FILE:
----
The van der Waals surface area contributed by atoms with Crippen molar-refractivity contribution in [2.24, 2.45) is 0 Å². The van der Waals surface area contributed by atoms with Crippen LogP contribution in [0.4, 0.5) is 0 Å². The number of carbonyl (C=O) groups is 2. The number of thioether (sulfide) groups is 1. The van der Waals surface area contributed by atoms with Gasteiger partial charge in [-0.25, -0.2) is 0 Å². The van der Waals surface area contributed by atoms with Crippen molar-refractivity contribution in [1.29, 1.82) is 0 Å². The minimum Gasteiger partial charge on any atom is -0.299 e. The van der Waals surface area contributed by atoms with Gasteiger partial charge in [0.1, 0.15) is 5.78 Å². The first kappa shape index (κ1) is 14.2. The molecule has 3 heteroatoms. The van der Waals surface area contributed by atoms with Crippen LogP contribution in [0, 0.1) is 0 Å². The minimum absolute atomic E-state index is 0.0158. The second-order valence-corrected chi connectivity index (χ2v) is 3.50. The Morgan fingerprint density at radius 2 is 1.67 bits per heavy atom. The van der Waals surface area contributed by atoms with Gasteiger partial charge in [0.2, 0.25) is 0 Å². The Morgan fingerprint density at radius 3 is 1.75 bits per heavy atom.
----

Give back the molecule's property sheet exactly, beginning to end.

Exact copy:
The van der Waals surface area contributed by atoms with Crippen molar-refractivity contribution in [2.24, 2.45) is 0 Å². The van der Waals surface area contributed by atoms with Crippen LogP contribution in [0.4, 0.5) is 0 Å². The number of carbonyl (C=O) groups is 2. The number of thioether (sulfide) groups is 1. The van der Waals surface area contributed by atoms with Gasteiger partial charge in [-0.25, -0.2) is 0 Å². The van der Waals surface area contributed by atoms with Crippen molar-refractivity contribution in [1.29, 1.82) is 0 Å². The minimum Gasteiger partial charge on any atom is -0.299 e. The van der Waals surface area contributed by atoms with Gasteiger partial charge in [0.1, 0.15) is 5.78 Å². The first kappa shape index (κ1) is 14.2. The molecule has 3 heteroatoms. The van der Waals surface area contributed by atoms with Crippen LogP contribution in [0, 0.1) is 0 Å². The minimum absolute atomic E-state index is 0.0158. The second-order valence-corrected chi connectivity index (χ2v) is 3.50. The Morgan fingerprint density at radius 2 is 1.67 bits per heavy atom. The van der Waals surface area contributed by atoms with Gasteiger partial charge in [0.2, 0.25) is 0 Å². The Morgan fingerprint density at radius 3 is 1.75 bits per heavy atom.